University of Florida neurologist Michael S. Jaffee, M.D., an expert in brain injury and sleep medicine, has been named chair of the UF College of Medicine’s department of neurology.
He succeeds Michael Okun, M.D., who has served as the department’s chair since 2015 and will continue as a practicing neurologist, faculty member and executive director of the Norman Fixel Institute for Neurological Diseases at UF Health. Jaffee, the Bob Paul Family Professor of Neurology, has served as the department’s vice chair since coming to UF in 2016.
“I look forward to building on the wonderful foundation and momentum that Dr. Okun has established,” Jaffee said. “Our faculty members have an amazing combination of expertise, passion and a drive to collaborate, and when you put that all together, it creates a culture that allows us to provide the highest quality of care, research and education.”
The department recently experienced vast growth, expanding into all subspecialties of neurology, guided by Okun’s principle that the patient is the sun and teams of care providers and researchers should orbit around them. The department now boasts 15 specialty fellowships and is committed to educational excellence at every level, Jaffee said.
“Our department is on an incredible upward trajectory, and Dr. Jaffee has the expertise, passion and vision to take us to the next level. I’m excited to continue working closely with all of my neurology colleagues, both as a faculty member and in my leadership role at the Norman Fixel Institute, which also has a bold new vision,” said Okun, who also serves as the Parkinson’s Foundation’s national medical advisor.
Jaffee is the founding director of UF’s Brain Injury, Rehabilitation and Neuroresilience Center and is board certified in neurology, psychiatry, sleep medicine and brain injury medicine with additional certifications in behavioral neurology and neuropsychiatry. He has NIH R01 research funding, and much of his career focus has been on developing multidisciplinary strategies for assessment and management of traumatic brain injury. He also studies links between sleep and neurological disorders.
“Dr. Okun has taken the department of neurology to incredible heights, and it’s important to choose the right leader to build upon this progress,” said Colleen Koch, M.D., M.S., M.B.A., dean of the UF College of Medicine. “As a clinician, researcher, teacher and leader, Dr. Jaffee exemplifies all of our college’s missions, and we’re thrilled to have him step into this role.”
A native of Silver Spring, Maryland, Jaffee earned two bachelor’s degrees from the University of Pennsylvania, one in the biological basis of behavior and the other from the Wharton School in health care systems. He graduated from the University of Virginia School of Medicine in 1992 and completed a combined residency in neurology and psychiatry at the San Antonio Uniformed Services Health Education Consortium in 1998. He went on to complete a sleep medicine fellowship there in 2011.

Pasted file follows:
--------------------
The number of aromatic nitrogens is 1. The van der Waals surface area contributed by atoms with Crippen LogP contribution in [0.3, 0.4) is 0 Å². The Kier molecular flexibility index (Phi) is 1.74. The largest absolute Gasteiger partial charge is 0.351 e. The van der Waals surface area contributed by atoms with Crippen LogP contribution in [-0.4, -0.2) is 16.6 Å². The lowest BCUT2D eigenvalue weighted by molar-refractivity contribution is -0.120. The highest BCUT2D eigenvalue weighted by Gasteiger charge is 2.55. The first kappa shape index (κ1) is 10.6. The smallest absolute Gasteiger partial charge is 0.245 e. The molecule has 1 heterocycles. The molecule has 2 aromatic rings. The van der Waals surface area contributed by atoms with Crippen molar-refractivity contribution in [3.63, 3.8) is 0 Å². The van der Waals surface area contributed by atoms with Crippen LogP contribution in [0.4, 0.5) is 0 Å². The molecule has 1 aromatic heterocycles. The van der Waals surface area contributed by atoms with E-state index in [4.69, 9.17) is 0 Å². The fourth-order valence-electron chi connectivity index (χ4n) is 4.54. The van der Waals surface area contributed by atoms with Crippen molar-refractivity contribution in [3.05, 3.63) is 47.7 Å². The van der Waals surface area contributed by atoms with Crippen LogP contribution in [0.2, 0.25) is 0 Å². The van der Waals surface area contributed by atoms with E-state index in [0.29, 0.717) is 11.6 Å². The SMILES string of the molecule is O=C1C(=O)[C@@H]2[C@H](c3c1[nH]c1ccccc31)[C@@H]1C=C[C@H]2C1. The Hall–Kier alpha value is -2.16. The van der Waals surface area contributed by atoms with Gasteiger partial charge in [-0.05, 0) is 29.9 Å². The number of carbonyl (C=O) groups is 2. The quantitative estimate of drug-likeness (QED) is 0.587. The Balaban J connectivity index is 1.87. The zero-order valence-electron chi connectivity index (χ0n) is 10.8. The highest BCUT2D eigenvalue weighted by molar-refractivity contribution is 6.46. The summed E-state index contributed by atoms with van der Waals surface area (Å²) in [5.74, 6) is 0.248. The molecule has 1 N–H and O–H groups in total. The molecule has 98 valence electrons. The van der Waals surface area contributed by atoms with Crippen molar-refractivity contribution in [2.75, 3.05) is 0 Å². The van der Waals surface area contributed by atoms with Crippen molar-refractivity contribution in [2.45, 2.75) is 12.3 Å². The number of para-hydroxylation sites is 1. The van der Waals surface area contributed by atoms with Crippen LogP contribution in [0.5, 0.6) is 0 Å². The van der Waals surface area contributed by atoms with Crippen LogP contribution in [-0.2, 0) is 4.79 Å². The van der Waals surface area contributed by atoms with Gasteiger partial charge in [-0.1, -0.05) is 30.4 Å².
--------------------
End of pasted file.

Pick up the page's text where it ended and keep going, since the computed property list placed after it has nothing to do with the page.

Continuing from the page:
His 21-year U.S. Air Force career included wartime service in 2006 as chief of the medical staff for the largest U.S. military hospital in Iraq and service as the neurology consultant to the Air Force surgeon general. He was one of five military doctors selected to serve on the original “Gray Team,” which was sent into Afghanistan to report to the Joint Chiefs of Staff on nonvisible effects of blast exposure. The team’s recommendations were adapted as military operational policy and have had a lasting impact on the modern treatment of concussion.
Over his military career, Jaffee also served as the U.S. Department of Defense liaison to two White House-appointed panels of the Defense Health Board and as the national director of the Defense and Veterans Brain Injury Center, where he managed a network of 18 sites, which collectively produced over 100 peer-reviewed articles. He has represented the Defense Department in testimony before Congress, and his military promotion ceremony was held in the House of Representatives at the invitation of the bipartisan Congressional Brain Injury Task Force.
Jaffee retired from the Air Force at the rank of colonel in 2013 and was appointed as an associate professor of neurology, psychiatry and neurobehavioral sciences at the University of Virginia. There, he served as inaugural medical director of the Brain Injury and Sports Concussion Institute and director of the neurology sleep service.
Jaffee has helped develop seminal clinical practice guidelines and tools for the management of mild traumatic brain injury, and he is co-author of the 2023 book “Navigating the Challenges of Concussion,” the latest in the American Academy of Neurology’s Brain & Life series. He is dedicated to developing innovative educational and research collaborations between the Department of Defense, federal agencies, academic institutions and other stakeholders, including the National Football League, Major League Baseball and the Alzheimer’s Association.
In addition, he served as chair of the Peer Reviewed Alzheimer’s Research Program of the Congressionally Directed Medical Research Programs and is the senior neurologist on the American Board of Physical Medicine and Rehabilitation national brain injury medicine examination committee. He is an examination committee member for the American Board of Psychiatry and Neurology and serves as editor of Clinical Neurology Update, a publication of The New England Journal of Medicine, and on the editorial board of the American Academy of Neurology’s Brain & Life magazine.